John Stoppkottea and Aaron W. Johnsonb
aNational Weather Service, North Platte, Nebraska
bNational Weather Service, Dodge City, Kansas
Warning forecasters in the National Weather Service (NWS) have long struggled to consistently identify thunderstorms more capable of producing tornadoes from those that are not. Training has evolved in the last couple of decades to closely align with the theoretical outcomes of research from field projects such as VORTEX and VORTEX II (among others). But on average, statistical results from tornado warnings issued by the NWS have become stagnant or fallen somewhat over the last several years. The addition and integration of dual polarization (DP) within the NWS WSR-88D network has helped forecasters gain insight into hydrometeor character in various forecasting regimes, but its use in the tornado warning decision making process has been limited.
However, research by the academic community in the use of DP radar products in assessing a storm’s tornadic potential has been ongoing for well over a decade. As a result, new conceptual models and interrogation techniques have emerged within the research community in order to help identify those supercells that may be more conducive of producing tornadoes from those that are not. In particular, how use of differential reflectivity (ZDR), specific differential phase (KDP) and correlation coefficient (CC) can be used with the WSR-88D to identify storm-scale features associated with an environment more favorable of supporting tornadogenesis. Specific examples of these interrogation techniques for both tornadic and non-tornadic supercells are illustrated - with particular emphasis on a non-tornadic supercell case over south-central Kansas on 15 April 2017.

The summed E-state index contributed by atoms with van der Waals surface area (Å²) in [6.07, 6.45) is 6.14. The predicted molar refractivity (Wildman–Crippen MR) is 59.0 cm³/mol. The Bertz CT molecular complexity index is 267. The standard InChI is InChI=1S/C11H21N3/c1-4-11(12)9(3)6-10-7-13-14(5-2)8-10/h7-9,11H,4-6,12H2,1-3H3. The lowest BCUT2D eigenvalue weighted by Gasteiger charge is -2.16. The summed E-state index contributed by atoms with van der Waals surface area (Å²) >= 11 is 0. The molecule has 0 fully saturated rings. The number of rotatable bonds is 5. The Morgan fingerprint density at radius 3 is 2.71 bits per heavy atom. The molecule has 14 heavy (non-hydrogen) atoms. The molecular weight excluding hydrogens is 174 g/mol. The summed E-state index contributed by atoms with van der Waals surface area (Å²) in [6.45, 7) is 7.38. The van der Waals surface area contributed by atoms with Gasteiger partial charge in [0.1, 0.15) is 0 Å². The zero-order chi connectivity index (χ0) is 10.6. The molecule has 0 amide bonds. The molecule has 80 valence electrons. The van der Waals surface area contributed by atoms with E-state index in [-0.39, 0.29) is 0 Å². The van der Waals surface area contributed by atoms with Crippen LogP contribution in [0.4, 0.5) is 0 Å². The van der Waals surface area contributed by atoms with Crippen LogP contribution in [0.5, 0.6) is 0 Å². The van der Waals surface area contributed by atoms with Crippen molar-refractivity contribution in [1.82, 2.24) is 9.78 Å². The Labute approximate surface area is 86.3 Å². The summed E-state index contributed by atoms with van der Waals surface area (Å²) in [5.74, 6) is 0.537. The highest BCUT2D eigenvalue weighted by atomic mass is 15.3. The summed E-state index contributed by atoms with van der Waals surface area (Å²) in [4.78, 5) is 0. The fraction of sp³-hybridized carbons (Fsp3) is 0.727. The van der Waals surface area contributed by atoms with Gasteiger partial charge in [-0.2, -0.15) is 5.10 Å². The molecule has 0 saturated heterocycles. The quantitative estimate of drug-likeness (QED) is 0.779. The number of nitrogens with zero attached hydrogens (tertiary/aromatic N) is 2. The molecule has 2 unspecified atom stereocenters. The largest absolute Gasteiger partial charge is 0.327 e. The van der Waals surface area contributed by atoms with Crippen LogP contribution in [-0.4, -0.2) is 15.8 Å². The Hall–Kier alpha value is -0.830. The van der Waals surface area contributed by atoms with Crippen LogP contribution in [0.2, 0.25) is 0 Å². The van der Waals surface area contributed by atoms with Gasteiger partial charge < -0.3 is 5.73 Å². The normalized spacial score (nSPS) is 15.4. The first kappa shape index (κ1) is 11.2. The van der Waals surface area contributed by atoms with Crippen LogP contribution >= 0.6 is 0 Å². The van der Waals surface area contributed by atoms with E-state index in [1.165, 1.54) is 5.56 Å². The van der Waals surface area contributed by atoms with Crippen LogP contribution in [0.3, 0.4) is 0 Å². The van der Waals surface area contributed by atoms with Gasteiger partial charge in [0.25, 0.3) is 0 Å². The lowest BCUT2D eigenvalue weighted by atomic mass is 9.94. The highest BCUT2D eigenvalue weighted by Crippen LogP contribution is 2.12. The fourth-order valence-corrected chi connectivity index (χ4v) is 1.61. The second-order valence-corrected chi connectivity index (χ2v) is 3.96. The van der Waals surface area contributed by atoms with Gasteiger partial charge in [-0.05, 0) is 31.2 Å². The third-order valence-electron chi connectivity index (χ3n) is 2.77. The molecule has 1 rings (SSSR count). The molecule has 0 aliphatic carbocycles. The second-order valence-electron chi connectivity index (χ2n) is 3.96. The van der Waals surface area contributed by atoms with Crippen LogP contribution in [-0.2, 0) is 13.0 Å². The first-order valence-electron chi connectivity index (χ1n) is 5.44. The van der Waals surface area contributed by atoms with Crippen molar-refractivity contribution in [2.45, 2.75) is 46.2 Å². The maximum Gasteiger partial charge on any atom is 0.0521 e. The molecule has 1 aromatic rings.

Clear evidence of a severe thunderstorm with this case exists in radar reflectivity and storm-relative mean velocity (SRM) indicating a robust midlevel mesocyclone. Nonetheless, a brief low-level SRM couplet creates a small window where a tornado warning may seem appropriate. However, hydrometeor size sorting by the storm-relative wind through a depth of the storm, as evidenced by a separation in the ZDR Arc and KDP foot, was mostly absent while almost no SRM enhancement was noted in the lowest tilts. Further, while a single 0.5° scan displays a ZDR Arc and KDP foot with some separation, the separation vector was nearly parallel to the storm motion, suggesting a storm dominated by crosswise vorticity. Additionally, both ZDR and CC indicate large volumes of hail and/or rain mixed with hail near the updraft with this inferring a colder, more negatively buoyant rear flank downdraft (RFD). All of these characteristics imply little evidence of a surge in streamwise vorticity that may strengthen a low-level mesocyclone or the storm’s ability to stretch near-surface vorticity that are precursors for tornadogenesis. These combined signals also imply the low-level SRM couplet may be a false indicator of low-level shear via some form of contamination. Although the couplet appears to indicate strong low-level rotation, DP characteristics provide enough evidence to ultimately assist in determining this feature as velocity contamination emanating from a vertical sidelobe.